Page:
Through my jamming, I added the text “I’m also at risk for kidney disorders, migraine headaches, hypertension, liver tumors, blood clots, and much more. Ask your doctor about the possible side effects of this drug and review your health history together before starting this drug!” I also blanked out the word “boys” and replaced it with “folks,” as well as blacked out the faces of the men gazing at the woman.
My intent with the added text was to show consumers that there is much more to the pill than this ad lets on. Now, the ad includes a fraction of the possible side effects of Yasmin (retrieved from https://www.drugwatch.com/yaz/) as well as encourages the consumer to have a conversation with their doctor about previous health issues before committing to this pill. The original ad dismissed the conversation of health almost entirely, and instead, focused on sexualizing the woman and convincing consumers that if they go on the pill, they too will be safe and “desireable.”
Another intent of mine was to get rid of the gender-mold issue that I previously discussed. Deciding on a contraceptive method should be a personal, individual decision. By using the word “boys” and by including four gazing men within the ad, it leaves the impression that in order to go on this pill, you must be a heterosexual, feminine woman. It also suggests that the woman pictured is simply going on the pill to please these other men watching her. By blanking out the faces and changing the word “boys” to a gender neutral word, this ad is now recognizing that women choose to go on the pill for a lot of reasons other than to have sex with men. Moreover, it gets rid of the idea that you must be heterosexual in order to go on this pill.
My culture jamming assignment was inspired by this Yasmin birth control ad in combination with last week’s article, “The Push to Prescribe” by Rochon Ford. I see two main problems within this ad that I will be addressing with my “jamming.” Firstly, I see this as epitomizing one of Ford’s main arguments about neoliberalism and women’s healthcare – this company is trying to sell women this birth control while hindering important healthcare information about the drug. By simply saying “That’s right boys…I’m on the pill!” young women are led to think that’s that – if they’re on the pill, they’re safe and healthy. It doesn’t address the risk of possible STI’s or of possible healthcare complications that come with the pill. The goal with this ad is to simply sell the drug and make it look desirable, rather than provide its consumers with helpful and accurate information.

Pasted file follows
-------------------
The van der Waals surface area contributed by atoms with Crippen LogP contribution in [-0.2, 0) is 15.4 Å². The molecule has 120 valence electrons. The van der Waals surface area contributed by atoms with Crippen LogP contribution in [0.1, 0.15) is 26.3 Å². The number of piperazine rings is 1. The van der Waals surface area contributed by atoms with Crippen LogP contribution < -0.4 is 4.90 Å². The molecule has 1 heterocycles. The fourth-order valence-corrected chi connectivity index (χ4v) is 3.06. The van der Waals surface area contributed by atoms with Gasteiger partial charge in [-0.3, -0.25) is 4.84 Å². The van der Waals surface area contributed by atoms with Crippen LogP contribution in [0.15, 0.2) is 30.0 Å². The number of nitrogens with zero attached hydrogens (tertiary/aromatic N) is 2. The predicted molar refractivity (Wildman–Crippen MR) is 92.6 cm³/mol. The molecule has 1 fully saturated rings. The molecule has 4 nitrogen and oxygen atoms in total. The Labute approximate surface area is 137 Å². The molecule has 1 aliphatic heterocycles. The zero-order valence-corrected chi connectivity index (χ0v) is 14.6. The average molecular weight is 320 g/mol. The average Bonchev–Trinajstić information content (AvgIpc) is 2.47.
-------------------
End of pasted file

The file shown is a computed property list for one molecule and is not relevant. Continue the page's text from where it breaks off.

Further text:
Secondly, I see this ad as problematic in that it is sexualizing the woman and putting her under the gaze of four young men. This leaves the impression that if you’re on the pill, you too will be gazed at and desired by men all around. This is a marketing problem not just within healthcare ads, but within so many ads all around the world. They seem to create an assumed gender “mold” that women should fit into, and this ad for the pill is simply adding to that. It’s leaving an impression on women saying that “You should be on this pill. You should be feminine. You should be heterosexual.” They present us with a white, heterosexual female and create a false image of what being on the pill means. Women have the right to knowledge about their healthcare, as do all people. Instead of presenting an option through a helpful, informative ad, this company is negating important information while also sexualizing the woman featured in the ad, and is excluding the possibility of women of colour or women with different sexual preferences being on the pill.